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The demise of Samuel Steele, a well known resident of Mount Pleasant Township, was deeply regretted, for he was recognized as a successful farmer, a good citizen and a man of sterling qualities. He was born in Ireland, December 25, 1822, and began his education there, but when ten years old came to America and for several years attended school in Rochester, New York. In early manhood he took up the profession of school teaching, being so employed in Tennessee for several years and in Racine County, Wisconsin. He arrived here in 1847 and after dividing his time between teaching school and working as a farm hand for two or three years he went to Racine and was connected with the city schools for three years. He decided, however, that farming offered a greater opportunity for advancement and purchased ninety acres of land in Mount Pleasant Township, to which he subsequently added until at the time of his death he owned two hundred and eleven acres, all of which was well improved and in a high state of cultivation. For many years he devoted his time to farm work and his well planned labors were rewarded by excellent crops, for which he received a good price. He gained more than a competence as the result of his enterprise and careful management and was also a factor in the agricultural advancement of his locality. He was a great fancier of horses and a breeder of high class, standard bred trotters and found this business very profitable.
In 1855 Mr. Steele married Miss May A. Osborn, a daughter of John and Rebecca Osborn, who located in Racine County in 1843. Eight children were born to Mr. and Mrs. Steele, namely: Jennie R., now the wife of John Davis; William J., deceased; John H., who married Susan Davis; Nellie M., William and Charles, all deceased; Arthur, who married Margaret Jones; and Margaret Elizabeth, who married Shirley Worthington, by whom she has two children, Helen Gertrude and Francis Steele.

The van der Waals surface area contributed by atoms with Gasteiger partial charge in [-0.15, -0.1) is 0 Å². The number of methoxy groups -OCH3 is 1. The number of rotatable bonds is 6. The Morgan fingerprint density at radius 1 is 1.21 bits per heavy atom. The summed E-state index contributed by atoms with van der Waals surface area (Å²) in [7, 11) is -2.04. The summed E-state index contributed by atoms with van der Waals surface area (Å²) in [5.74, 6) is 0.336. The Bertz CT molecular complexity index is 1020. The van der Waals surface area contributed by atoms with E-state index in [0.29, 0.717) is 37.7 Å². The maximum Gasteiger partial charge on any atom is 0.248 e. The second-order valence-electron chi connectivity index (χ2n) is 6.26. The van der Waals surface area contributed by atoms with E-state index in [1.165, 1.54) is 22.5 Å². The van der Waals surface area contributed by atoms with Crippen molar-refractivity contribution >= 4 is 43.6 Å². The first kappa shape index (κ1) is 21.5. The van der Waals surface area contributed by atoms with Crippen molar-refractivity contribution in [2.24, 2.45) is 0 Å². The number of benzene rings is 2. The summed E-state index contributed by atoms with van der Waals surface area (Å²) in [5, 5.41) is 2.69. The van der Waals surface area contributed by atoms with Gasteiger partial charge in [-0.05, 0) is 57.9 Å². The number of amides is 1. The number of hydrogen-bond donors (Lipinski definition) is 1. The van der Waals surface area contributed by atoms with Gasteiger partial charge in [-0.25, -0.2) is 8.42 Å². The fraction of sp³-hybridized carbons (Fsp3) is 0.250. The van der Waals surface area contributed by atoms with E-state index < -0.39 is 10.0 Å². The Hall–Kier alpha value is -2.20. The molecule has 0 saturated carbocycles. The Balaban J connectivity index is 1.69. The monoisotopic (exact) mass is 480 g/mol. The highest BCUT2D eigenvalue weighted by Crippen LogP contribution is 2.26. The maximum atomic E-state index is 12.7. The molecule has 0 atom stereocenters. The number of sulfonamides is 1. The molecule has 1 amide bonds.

Mr. Steele was a republican and was called to a number of local offices; serving for years as a member of the school board, for a considerable period as school superintendent, during which period he brought about many improvements in the public schools, as assessor for nineteen years and as a member of the town board. In religious faith he was a Presbyterian, and fraternally he was identified with the Woodmen. In all that he did he exercised sound judgment and energy, and his death in 1894 deprived Mount Pleasant Township of one of its valued citizens.